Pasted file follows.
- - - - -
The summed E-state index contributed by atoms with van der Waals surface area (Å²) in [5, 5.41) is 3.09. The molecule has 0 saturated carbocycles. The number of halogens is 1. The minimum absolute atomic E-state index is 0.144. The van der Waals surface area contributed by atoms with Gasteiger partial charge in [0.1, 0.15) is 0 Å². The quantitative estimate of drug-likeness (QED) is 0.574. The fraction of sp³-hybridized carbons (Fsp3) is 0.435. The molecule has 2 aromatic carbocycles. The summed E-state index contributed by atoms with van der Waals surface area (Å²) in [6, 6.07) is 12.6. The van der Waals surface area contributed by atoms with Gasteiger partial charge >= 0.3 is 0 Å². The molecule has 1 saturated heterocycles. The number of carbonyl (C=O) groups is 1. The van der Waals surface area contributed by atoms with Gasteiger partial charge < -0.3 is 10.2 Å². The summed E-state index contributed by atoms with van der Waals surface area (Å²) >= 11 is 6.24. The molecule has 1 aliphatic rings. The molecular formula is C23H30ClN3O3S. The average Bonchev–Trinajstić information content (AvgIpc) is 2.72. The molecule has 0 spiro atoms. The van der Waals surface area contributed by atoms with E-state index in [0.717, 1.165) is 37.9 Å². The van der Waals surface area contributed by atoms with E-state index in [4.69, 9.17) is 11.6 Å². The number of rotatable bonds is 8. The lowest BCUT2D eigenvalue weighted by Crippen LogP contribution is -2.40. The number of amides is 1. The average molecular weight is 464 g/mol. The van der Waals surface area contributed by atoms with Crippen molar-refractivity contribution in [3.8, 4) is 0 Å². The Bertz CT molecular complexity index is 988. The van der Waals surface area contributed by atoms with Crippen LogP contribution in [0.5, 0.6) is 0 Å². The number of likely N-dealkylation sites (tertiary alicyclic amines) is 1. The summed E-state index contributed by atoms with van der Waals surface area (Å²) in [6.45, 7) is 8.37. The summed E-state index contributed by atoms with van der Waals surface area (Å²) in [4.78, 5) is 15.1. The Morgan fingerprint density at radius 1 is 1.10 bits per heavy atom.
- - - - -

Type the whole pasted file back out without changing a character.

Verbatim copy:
The summed E-state index contributed by atoms with van der Waals surface area (Å²) in [5, 5.41) is 3.09. The molecule has 0 saturated carbocycles. The number of halogens is 1. The minimum absolute atomic E-state index is 0.144. The van der Waals surface area contributed by atoms with Gasteiger partial charge in [0.1, 0.15) is 0 Å². The quantitative estimate of drug-likeness (QED) is 0.574. The fraction of sp³-hybridized carbons (Fsp3) is 0.435. The molecule has 2 aromatic carbocycles. The summed E-state index contributed by atoms with van der Waals surface area (Å²) in [6, 6.07) is 12.6. The van der Waals surface area contributed by atoms with Gasteiger partial charge >= 0.3 is 0 Å². The molecule has 1 saturated heterocycles. The number of carbonyl (C=O) groups is 1. The van der Waals surface area contributed by atoms with Gasteiger partial charge < -0.3 is 10.2 Å². The summed E-state index contributed by atoms with van der Waals surface area (Å²) >= 11 is 6.24. The molecule has 1 aliphatic rings. The molecular formula is C23H30ClN3O3S. The average Bonchev–Trinajstić information content (AvgIpc) is 2.72. The molecule has 0 spiro atoms. The van der Waals surface area contributed by atoms with E-state index in [0.717, 1.165) is 37.9 Å². The van der Waals surface area contributed by atoms with E-state index in [4.69, 9.17) is 11.6 Å². The number of rotatable bonds is 8. The lowest BCUT2D eigenvalue weighted by Crippen LogP contribution is -2.40. The number of amides is 1. The average molecular weight is 464 g/mol. The van der Waals surface area contributed by atoms with Crippen molar-refractivity contribution in [3.8, 4) is 0 Å². The Bertz CT molecular complexity index is 988. The van der Waals surface area contributed by atoms with Crippen LogP contribution in [0.5, 0.6) is 0 Å². The number of likely N-dealkylation sites (tertiary alicyclic amines) is 1. The summed E-state index contributed by atoms with van der Waals surface area (Å²) in [6.45, 7) is 8.37. The summed E-state index contributed by atoms with van der Waals surface area (Å²) in [4.78, 5) is 15.1. The Morgan fingerprint density at radius 1 is 1.10 bits per heavy atom.